D.B.A. Baker College (Michigan), 2011.
Government ethics: The ethics of using formal bureaucratic rules to block accountability
219 pages. UMI #: AAT 3459775
Bibliographic Record in ProQuest Dissertations & Theses Database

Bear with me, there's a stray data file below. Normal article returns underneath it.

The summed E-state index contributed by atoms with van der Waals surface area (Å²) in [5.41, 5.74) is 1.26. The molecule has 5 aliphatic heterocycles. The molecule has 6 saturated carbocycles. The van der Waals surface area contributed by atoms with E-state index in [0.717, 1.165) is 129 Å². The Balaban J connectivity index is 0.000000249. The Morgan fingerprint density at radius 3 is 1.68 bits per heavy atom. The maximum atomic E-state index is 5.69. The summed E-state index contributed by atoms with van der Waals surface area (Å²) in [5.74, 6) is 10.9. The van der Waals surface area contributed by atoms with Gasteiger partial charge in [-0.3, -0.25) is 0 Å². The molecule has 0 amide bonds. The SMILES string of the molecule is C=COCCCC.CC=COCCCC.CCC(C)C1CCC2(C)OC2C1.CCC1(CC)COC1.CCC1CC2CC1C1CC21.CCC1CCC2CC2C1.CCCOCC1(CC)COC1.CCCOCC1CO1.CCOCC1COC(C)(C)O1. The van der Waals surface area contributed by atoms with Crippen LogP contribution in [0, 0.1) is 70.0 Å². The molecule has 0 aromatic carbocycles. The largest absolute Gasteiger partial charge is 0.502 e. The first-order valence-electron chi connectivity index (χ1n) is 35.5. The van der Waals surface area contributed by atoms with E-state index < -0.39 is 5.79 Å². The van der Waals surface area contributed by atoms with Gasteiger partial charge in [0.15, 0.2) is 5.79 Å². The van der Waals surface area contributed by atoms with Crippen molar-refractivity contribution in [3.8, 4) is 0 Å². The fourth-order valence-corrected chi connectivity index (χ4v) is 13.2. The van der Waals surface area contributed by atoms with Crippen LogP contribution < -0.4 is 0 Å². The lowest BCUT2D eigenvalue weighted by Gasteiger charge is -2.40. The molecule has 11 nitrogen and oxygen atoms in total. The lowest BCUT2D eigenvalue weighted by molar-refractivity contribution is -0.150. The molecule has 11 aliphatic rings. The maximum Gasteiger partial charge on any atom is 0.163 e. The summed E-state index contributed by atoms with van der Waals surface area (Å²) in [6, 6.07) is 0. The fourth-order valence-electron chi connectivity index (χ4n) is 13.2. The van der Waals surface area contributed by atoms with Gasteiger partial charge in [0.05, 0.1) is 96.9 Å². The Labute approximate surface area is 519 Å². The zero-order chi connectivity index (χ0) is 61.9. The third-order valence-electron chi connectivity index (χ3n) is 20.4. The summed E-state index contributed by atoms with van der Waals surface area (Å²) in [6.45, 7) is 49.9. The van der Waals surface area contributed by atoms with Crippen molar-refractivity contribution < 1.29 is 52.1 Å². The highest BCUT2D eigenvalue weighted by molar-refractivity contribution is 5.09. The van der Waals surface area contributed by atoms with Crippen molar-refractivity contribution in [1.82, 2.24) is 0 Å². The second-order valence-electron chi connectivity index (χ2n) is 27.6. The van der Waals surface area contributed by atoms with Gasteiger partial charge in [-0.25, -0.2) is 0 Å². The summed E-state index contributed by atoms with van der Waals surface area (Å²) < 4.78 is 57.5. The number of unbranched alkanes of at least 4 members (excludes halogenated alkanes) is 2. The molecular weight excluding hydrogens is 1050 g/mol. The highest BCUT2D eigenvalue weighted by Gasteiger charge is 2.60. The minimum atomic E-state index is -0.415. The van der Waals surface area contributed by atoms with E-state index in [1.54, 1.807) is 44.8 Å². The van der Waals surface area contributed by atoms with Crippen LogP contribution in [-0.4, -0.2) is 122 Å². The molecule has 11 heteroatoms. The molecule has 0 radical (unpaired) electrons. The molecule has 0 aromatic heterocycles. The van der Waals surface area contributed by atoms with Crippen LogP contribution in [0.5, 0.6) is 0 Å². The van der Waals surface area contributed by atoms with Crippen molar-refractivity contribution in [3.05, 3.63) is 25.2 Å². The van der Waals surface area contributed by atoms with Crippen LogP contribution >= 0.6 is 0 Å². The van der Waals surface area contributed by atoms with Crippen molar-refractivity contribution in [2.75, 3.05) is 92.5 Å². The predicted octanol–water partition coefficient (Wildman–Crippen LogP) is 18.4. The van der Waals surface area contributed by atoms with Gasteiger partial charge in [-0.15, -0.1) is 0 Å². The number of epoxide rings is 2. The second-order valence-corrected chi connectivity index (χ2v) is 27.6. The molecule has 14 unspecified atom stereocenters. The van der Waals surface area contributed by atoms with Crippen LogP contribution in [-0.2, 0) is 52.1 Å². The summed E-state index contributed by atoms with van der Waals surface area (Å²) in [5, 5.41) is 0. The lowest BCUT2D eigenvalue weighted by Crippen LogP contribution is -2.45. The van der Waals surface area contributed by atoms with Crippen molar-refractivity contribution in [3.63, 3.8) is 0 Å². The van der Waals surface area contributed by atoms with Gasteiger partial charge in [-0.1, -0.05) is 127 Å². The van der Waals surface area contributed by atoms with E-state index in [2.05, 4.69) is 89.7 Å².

A number of cases have been well documented over the past 15 years in which government employees, both civilian and military, have alleged mistreatment by the government because of discrimination or retaliation for whistleblowing. Many of those cases were dismissed on a technicality, such as the State Secrets Privilege and were never heard in the court system. Little research has been done that examines how those individuals who have alleged mistreatment experienced their treatment by the government. An interest in the topic resulted from the author's own case. As a civilian United States Army engineer, he was accused, in February of 1997, of being a spy for Israel. The purpose of this qualitative, phenomenological study was to describe the lived experiences of those individual government employees who alleged mistreatment by the government in order to understand the factors they believed influenced the outcome of their case and the meaning they gave to that experience. The researcher performed bracketing interviews prior to interviewing individual government employees to reduce the likelihood of researcher bias. Three former government employees were interviewed for this research. They were; Mark Mallah, a former special agent for the FBI; Sibel Edmonds, a former FBI translator; and Russell Tice, a former intelligence analyst for the NSA. The employees used specific statements to describe their experience. The results showed that themes emerged from these statements which described a lived experience that develops over time. These themes appeared at different times for different subjects but were common to all. These themes were also found to be similar to the seven stages of the grieving process. Each of the participant interviewees 'felt' the emotions which are akin to the steps described in the grieving process. The results from the interviews, with their emergent themes, show commonality between the three participant interviewees in their emotional pattern and their connection. This research has shed important light on the experiences of individual employees and the meaning they derived from those experiences. In addition, the researcher attempted to advance a theoretical understanding of what role personal ethics and formal procedures and policies play in the adjudication of employee complaints in the government.